Restaurants traditionally rely on chicken and turkey to be menu profit makers. Usually in good supply and always a good buy in relation to other proteins, operators often turn to poultry to keep costs in check when red meats and seafood skyrocket. But that strategy may be dampened in the months ahead. Chicken production is down and feed costs are up, making it more expensive to buy and menu the bird. Prices are expected to remain higher over the next several months. Although turkey production has increased, supplies are expected to be relatively tight throughout 2007, predicts the USDA’s Economic Research Service.
State of the Industry
Several producers identify the top issues and challenges that will affect poultry purchasing.
- Fewer, more expensive birds. With corn and soybeans going into higher-profit ethanol production instead of animal feed, wholesale chicken prices have already risen 20 to 25 percent and birds may eventually cost 30 to 35 percent more. “Feed—especially corn—comprises 40 to 45 percent of the cost in producing chicken. Our biggest concern is, Will there be enough corn?” says Mark Hickman, chairman of the National Chicken Council. It takes seven pounds of grain to create one pound of chicken—a lower conversion ratio than beef, pork or turkey, but still significant.
- Chickens continue on the large side. Six pounds live is the industry standard, reported a panel of producers at the National Chicken Cooking Contest held in May in Birmingham, Alabama. It’s more economical to grow birds big, the panelists agreed. And big-breasted chickens help fulfill the huge demand for white meat. If smaller, portion-controlled tenders or breast fillets are key to your menu, you will probably have to work directly with a processor to get your specs.
- Natural is on the rise. “The use of antibiotics is down drastically from a few years ago [and American producers don’t use hormones], but consumers still have the perception that chickens are full of hormones and drugs,” says Jim Perdue, CEO of Perdue Farms. Newer to foodservice are poultry products labeled “all-natural”; they now accoun for 5 percent of the market. Tyson just began offering an all-natural line and smaller companies, like Free Bird and Murray’s, sell only natural chicken. “All-natural” has no official definition but generally refers to minimally processed birds free of antibiotics, hormones, chemical preservatives and artificial colors or flavorings.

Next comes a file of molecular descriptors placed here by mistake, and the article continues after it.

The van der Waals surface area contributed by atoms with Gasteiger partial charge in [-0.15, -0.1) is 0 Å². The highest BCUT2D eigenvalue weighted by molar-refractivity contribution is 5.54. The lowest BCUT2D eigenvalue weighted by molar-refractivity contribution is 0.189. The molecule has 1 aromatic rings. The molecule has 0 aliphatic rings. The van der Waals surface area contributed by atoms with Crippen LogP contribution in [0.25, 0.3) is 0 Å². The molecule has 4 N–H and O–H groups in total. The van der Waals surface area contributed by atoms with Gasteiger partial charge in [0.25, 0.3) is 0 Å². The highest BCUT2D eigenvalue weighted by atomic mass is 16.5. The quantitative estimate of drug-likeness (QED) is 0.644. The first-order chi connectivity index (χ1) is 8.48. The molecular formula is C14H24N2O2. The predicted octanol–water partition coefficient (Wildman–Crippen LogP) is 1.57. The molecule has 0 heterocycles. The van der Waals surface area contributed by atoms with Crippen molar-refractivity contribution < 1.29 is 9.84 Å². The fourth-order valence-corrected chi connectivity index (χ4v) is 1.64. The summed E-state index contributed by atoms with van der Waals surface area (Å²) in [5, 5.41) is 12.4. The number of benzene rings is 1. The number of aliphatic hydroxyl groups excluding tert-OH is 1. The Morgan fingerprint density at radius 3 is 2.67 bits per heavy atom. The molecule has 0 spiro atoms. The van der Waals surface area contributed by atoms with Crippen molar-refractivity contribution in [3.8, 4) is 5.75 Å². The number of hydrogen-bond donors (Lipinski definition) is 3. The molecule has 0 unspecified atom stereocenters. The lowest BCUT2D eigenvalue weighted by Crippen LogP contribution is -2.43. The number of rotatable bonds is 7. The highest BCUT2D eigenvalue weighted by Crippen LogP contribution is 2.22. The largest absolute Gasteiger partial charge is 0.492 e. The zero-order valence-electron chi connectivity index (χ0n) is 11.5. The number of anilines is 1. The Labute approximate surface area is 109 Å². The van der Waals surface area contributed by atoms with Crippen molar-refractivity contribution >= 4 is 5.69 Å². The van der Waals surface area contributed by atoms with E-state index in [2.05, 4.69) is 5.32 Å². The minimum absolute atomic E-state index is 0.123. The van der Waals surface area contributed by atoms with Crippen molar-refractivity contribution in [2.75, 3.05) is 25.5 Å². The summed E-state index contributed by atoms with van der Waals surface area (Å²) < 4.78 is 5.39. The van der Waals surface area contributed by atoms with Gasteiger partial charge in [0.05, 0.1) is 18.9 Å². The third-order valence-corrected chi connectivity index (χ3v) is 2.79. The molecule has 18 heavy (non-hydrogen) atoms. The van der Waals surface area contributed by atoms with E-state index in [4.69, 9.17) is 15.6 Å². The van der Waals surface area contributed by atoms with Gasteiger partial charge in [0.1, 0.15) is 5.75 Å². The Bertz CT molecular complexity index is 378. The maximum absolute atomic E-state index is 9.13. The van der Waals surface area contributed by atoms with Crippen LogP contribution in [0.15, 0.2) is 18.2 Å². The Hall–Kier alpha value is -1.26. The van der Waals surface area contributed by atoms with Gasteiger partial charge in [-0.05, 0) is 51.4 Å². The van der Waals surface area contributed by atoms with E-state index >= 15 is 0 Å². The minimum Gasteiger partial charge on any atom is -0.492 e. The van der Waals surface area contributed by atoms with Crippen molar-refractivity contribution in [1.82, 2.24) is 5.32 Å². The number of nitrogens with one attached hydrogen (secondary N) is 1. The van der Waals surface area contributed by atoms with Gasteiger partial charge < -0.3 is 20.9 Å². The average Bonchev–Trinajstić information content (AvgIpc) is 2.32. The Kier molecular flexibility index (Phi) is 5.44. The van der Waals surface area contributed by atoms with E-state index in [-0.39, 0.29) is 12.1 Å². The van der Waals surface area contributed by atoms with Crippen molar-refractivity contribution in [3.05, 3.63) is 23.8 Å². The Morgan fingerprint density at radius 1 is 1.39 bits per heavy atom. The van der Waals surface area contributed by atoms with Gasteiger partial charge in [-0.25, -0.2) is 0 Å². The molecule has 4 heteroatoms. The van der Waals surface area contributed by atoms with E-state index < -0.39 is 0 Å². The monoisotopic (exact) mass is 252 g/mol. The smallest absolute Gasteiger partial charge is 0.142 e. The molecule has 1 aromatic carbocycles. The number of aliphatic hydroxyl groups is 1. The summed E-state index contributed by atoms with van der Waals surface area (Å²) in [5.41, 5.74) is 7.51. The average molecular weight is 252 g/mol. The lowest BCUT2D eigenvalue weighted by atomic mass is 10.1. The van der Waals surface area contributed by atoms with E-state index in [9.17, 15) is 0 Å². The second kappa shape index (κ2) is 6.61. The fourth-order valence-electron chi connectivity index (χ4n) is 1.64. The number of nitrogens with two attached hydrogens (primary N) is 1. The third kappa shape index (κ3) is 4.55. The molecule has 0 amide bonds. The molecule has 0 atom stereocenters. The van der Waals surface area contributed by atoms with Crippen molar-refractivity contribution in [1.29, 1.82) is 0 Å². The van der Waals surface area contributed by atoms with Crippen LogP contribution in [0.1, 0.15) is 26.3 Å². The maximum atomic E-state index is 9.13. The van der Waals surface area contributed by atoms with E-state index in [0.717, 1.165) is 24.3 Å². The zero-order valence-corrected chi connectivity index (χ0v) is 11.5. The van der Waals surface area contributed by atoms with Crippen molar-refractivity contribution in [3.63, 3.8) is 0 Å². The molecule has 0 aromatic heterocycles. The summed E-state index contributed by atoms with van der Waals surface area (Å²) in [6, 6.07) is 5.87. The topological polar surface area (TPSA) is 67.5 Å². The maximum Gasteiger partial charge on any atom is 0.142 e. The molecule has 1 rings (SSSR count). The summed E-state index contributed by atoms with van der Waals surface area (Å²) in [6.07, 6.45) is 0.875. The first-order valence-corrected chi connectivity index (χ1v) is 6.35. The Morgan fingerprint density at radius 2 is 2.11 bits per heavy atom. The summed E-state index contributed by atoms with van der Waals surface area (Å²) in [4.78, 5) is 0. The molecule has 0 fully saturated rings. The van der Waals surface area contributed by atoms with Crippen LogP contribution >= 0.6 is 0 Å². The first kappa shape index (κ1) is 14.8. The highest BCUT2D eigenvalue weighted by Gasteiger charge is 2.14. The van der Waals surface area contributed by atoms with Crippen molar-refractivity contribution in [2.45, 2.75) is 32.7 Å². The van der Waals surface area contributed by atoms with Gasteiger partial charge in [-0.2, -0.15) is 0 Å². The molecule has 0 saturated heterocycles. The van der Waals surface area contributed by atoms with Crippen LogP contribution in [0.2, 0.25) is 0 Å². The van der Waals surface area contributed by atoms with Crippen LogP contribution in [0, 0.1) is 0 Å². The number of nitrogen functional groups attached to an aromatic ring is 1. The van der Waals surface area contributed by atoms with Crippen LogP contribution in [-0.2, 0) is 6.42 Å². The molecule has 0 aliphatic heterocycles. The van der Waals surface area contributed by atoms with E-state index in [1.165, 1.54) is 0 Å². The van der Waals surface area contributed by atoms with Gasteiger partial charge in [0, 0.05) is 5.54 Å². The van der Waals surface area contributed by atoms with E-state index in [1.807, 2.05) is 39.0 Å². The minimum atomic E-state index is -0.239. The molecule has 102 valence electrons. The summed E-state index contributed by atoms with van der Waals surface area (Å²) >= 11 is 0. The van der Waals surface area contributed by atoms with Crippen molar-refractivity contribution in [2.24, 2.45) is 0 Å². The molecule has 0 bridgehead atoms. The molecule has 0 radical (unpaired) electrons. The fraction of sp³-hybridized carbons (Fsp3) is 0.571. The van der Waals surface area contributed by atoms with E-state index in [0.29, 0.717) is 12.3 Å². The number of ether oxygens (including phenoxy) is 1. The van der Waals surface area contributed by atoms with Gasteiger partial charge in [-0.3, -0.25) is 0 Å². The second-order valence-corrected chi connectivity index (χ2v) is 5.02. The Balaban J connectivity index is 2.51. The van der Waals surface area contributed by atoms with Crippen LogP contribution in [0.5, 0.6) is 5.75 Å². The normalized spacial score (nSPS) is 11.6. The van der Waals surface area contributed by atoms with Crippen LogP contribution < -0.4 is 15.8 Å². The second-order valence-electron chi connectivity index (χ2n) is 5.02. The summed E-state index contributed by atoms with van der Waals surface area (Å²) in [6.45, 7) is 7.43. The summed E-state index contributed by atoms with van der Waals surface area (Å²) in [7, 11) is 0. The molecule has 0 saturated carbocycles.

- Organic chicken is growing but from a very small base. Organic comprises only 1 percent of U.S. production. However, the USDA forecasts that organic poultry sales should grow between 23 and 38 percent through 2010.
- Melamine is not an issue with American birds. Recent news from China showed the presence of melamine—an industrial chemical that can be toxic to animals—in pet food and chicken feed. The large American poultry producers do not import feed from China, the industry reports. While some tainted feed did reach chicken farms in Indiana last May, the FDA assured the public that it poses a very low risk to humans. The FDA is currently investigating Chinese sources to make sure no more contaminated feed is exported.
- Avian flu is less of a threat. The government and industry have worked together to limit the risk of an outbreak through continuous testing and monitoring of commercial flocks and wild birds. “The risk is still not zero, but we are in a much better position than we were this time last year,” NCC’s Hickman states.
Turkey supply will be about the same as in prior years—farmers continue to get strong prices for turkey meat, providing incentive to keep numbers up. But 70 percent of the cost of raising a turkey comes from the feed—a factor that may eventually affect production and tighten supply, predicts Sherrie Rosenblatt, VP marketing, the National Turkey Federa-tion. In May, her organization joined with the National Chicken Council and other meat, livestock and poultry associations to form the Coalition for Balanced Food and Fuel Policy. The Website, www.balancedfoodandfuel.org, informs policy makers and the public about the negative impact the government’s ethanol policy is having on the industry and end users.